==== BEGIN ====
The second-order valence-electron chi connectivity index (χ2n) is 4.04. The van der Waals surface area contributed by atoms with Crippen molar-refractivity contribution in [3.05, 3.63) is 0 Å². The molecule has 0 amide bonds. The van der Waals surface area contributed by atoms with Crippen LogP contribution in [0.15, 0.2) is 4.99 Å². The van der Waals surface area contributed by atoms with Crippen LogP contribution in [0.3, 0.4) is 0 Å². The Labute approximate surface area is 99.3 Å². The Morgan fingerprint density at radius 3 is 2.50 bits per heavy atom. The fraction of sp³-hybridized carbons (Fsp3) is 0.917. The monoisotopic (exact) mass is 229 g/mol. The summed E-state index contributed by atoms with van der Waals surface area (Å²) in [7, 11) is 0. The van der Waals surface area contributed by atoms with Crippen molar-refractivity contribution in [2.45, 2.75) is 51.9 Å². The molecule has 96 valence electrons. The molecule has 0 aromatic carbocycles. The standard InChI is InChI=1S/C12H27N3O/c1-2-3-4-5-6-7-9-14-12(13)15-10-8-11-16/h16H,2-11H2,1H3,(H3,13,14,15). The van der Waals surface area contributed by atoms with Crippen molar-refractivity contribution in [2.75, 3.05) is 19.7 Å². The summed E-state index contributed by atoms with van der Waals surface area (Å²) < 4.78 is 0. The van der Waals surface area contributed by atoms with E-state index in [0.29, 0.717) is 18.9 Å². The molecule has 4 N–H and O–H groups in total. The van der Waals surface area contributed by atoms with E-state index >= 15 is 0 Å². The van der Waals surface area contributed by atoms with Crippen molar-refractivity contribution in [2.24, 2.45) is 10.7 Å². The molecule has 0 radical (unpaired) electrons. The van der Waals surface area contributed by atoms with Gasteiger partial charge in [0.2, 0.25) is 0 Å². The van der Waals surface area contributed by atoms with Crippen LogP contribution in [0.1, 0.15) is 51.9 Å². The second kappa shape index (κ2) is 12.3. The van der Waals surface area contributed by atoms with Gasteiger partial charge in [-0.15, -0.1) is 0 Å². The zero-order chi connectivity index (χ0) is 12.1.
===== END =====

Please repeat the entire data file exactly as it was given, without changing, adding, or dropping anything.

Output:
The second-order valence-electron chi connectivity index (χ2n) is 4.04. The van der Waals surface area contributed by atoms with Crippen molar-refractivity contribution in [3.05, 3.63) is 0 Å². The molecule has 0 amide bonds. The van der Waals surface area contributed by atoms with Crippen LogP contribution in [0.15, 0.2) is 4.99 Å². The van der Waals surface area contributed by atoms with Crippen LogP contribution in [0.3, 0.4) is 0 Å². The Labute approximate surface area is 99.3 Å². The Morgan fingerprint density at radius 3 is 2.50 bits per heavy atom. The fraction of sp³-hybridized carbons (Fsp3) is 0.917. The monoisotopic (exact) mass is 229 g/mol. The summed E-state index contributed by atoms with van der Waals surface area (Å²) in [7, 11) is 0. The van der Waals surface area contributed by atoms with Crippen molar-refractivity contribution in [2.45, 2.75) is 51.9 Å². The molecule has 96 valence electrons. The molecule has 0 aromatic carbocycles. The standard InChI is InChI=1S/C12H27N3O/c1-2-3-4-5-6-7-9-14-12(13)15-10-8-11-16/h16H,2-11H2,1H3,(H3,13,14,15). The van der Waals surface area contributed by atoms with Crippen molar-refractivity contribution in [2.75, 3.05) is 19.7 Å². The summed E-state index contributed by atoms with van der Waals surface area (Å²) < 4.78 is 0. The van der Waals surface area contributed by atoms with E-state index in [0.29, 0.717) is 18.9 Å². The molecule has 4 N–H and O–H groups in total. The van der Waals surface area contributed by atoms with E-state index >= 15 is 0 Å². The van der Waals surface area contributed by atoms with Crippen molar-refractivity contribution in [2.24, 2.45) is 10.7 Å². The molecule has 0 radical (unpaired) electrons. The van der Waals surface area contributed by atoms with Gasteiger partial charge in [0.2, 0.25) is 0 Å². The van der Waals surface area contributed by atoms with Crippen LogP contribution in [0.1, 0.15) is 51.9 Å². The second kappa shape index (κ2) is 12.3. The van der Waals surface area contributed by atoms with Gasteiger partial charge in [-0.15, -0.1) is 0 Å². The zero-order chi connectivity index (χ0) is 12.1.